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In August, as the back-to-school clothing and supplies were hitting the stores, Miami-Dade County (Fla.) Public Schools launched its own new "product line of services" to its student clientele, including additional magnet schools, a conservatory for the arts, salad bars, and new technology and online digital tools for students. This "ritual of reinvention" is a signature program of Superintendent Alberto Carvalho, as he's unveiled similar plans each year since joining the district in fall 2008.

By the fall of 2012, the Next Generation of Science Standards will be available for states to adopt. Part 1 of the process, the Framework for K12 Science Education, was released July 19 by the National Research Council (NRC), an arm of the National Academy of Sciences (NAS). Traditionally, states have developed their own individual standards by extracting components from science benchmarks set forth by organizations such as the American Association for the Advancement of Science.

Girl doing chemistry exercise

Three years ago, sophomore environmental science students at the Science Leadership Academy (SLA) in Philadelphia needed a problem to solve. But they weren't just looking for any old problem; they wanted a big one, a real-life one that could make a difference in the world—one that would challenge them to be creative, to work in teams, to think and plan and build, and, by the way, to allow them to meet all of the state and local standards for the class.

The Gloria Marshall Elementary School

The new Gloria Marshall Elementary School, opening this fall to 730 pre-K5 students in the Spring (Texas) Independent School District, will sport an aquatic pond for students to study its ecosystem, a butterfly garden, an above-ground cistern to collect rainwater, and a wind turbine. Inside will be a computer in the school lobby allowing students to view the amount of energy the roof's solar panels are harnessing. It will be one of the greenest schools in Texas and the first in Houston to use geothermal heating and cooling.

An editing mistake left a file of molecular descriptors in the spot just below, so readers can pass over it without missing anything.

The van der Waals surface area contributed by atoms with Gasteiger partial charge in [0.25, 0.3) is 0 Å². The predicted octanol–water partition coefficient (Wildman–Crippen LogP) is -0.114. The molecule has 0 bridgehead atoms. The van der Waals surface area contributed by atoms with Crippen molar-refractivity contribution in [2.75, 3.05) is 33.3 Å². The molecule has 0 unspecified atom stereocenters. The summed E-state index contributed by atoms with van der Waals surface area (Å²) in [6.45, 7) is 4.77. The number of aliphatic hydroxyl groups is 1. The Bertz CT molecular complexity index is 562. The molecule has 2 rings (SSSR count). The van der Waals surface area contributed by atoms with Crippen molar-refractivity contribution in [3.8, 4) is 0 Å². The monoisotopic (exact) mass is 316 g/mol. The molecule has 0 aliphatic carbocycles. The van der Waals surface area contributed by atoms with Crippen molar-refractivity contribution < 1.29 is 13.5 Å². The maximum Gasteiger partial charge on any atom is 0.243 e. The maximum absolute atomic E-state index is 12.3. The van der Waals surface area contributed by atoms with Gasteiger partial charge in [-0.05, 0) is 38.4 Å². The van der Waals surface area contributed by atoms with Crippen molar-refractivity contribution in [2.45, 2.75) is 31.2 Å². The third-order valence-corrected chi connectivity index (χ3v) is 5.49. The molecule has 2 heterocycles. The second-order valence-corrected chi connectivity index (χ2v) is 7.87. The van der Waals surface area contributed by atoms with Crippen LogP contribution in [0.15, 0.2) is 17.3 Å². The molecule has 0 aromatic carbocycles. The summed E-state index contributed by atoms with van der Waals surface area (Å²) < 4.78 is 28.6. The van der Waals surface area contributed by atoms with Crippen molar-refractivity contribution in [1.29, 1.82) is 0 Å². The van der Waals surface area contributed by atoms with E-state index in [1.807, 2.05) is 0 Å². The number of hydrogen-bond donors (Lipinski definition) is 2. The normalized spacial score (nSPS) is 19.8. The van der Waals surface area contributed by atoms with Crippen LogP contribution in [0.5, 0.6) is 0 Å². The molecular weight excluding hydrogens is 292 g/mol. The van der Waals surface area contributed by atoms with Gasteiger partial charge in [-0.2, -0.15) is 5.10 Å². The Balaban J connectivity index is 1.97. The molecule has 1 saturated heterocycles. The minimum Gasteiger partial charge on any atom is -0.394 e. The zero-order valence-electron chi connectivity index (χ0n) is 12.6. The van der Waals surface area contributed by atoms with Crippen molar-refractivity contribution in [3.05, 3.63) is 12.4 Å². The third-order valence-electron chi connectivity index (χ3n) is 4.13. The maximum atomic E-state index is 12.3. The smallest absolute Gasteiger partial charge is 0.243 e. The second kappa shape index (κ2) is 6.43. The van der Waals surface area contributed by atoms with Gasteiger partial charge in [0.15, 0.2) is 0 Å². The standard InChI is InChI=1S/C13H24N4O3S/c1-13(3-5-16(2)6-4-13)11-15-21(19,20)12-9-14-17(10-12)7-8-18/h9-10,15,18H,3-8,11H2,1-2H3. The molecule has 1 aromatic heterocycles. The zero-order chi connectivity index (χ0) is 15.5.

Kathleen Regan came to Glen Rock Public Schools four years ago thinking she would work only six months as the interim director of curriculum and instruction. Instead, she has stayed and succeeded—helping place the affluent, 2,500-student New Jersey district 20 miles northwest of Manhattan in the national spotlight for its science, technology, engineering and math program that extends from kindergarten to college-level work in high school.

A microcosm of the global education movement has materialized in Oxford (Mich.) Community Schools, home to 4,739 students in northern Oakland County. When Superintendent William Skilling started in 2007, he had a vision for a district immersed in global learning, foreign language, science and technology that resonated with the board of education—a vision the district didn't have, according to Colleen Schultz, school board president.


Maryland’s high school assessment (HSA) exams indicated that students in Prince George’s County Public Schools learning STEM subjects were not as prepared for graduation as their statewide counterparts. Just sixty-five percent of first-time takers passed the state’s Biology HSA, indicating a disconnect between the content and the skills and processes portions of the exam. Secondary science instructional specialist Godfrey Rangasammy felt that students were having a difficult time making interdisciplinary connections and interpreting science data they were learning.

Inspiring kids to pursue STEM education is more than just a good idea—the economic viability of our country's future nearly depends on it. A new Web video series, Advanced Technological Education Television (ATETV), does just this by showing students where their interests in math and science can lead them in terms of a college education and careers. Supported with a grant from the National Science Foundation (NSF), the Advanced Technological Education (ATE) program began by partnering with community colleges nationwide and teaming up with technological industry employers.

Kathy Cox, the superintendent of schools for Georgia, believes "excellence is not an accident."

She made a name for herself by winning $1 million proving she was smarter than a fifth-grader on a popular television show. And since her election in 2002, Cox has earned complaints and kudos for tackling testing and implementing new curriculum standards and graduation requirements for Georgia.

As she prepares for possible reelection next fall, she remains committed "to be part of the solution"— a promise she made to her students when she entered politics over a decade ago.

For many students, natural science seems irrelevant to everyday life. Whether they are teaching biology or physics, unless they explicitly show students how formulas and processes apply to their own lives, teachers run the risk of disengaging students and allowing their minds to wander freely.